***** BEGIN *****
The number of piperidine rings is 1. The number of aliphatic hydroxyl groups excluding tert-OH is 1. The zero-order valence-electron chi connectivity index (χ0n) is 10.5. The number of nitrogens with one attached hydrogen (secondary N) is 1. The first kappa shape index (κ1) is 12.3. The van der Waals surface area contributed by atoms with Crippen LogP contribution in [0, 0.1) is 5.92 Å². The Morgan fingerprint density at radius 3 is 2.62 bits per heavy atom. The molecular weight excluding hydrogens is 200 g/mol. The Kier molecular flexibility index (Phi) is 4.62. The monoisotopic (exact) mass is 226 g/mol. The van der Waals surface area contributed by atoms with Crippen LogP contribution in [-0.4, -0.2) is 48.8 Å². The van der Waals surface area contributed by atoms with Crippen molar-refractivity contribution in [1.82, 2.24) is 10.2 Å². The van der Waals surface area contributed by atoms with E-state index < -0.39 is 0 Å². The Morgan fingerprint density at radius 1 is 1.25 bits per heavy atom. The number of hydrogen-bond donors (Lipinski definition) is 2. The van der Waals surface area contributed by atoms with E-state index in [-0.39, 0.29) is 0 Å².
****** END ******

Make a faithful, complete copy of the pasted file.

The number of piperidine rings is 1. The number of aliphatic hydroxyl groups excluding tert-OH is 1. The zero-order valence-electron chi connectivity index (χ0n) is 10.5. The number of nitrogens with one attached hydrogen (secondary N) is 1. The first kappa shape index (κ1) is 12.3. The van der Waals surface area contributed by atoms with Crippen LogP contribution in [0, 0.1) is 5.92 Å². The Morgan fingerprint density at radius 3 is 2.62 bits per heavy atom. The molecular weight excluding hydrogens is 200 g/mol. The Kier molecular flexibility index (Phi) is 4.62. The monoisotopic (exact) mass is 226 g/mol. The van der Waals surface area contributed by atoms with Crippen LogP contribution in [-0.4, -0.2) is 48.8 Å². The van der Waals surface area contributed by atoms with Crippen molar-refractivity contribution in [1.82, 2.24) is 10.2 Å². The van der Waals surface area contributed by atoms with E-state index < -0.39 is 0 Å². The Morgan fingerprint density at radius 1 is 1.25 bits per heavy atom. The number of hydrogen-bond donors (Lipinski definition) is 2. The van der Waals surface area contributed by atoms with E-state index in [-0.39, 0.29) is 0 Å².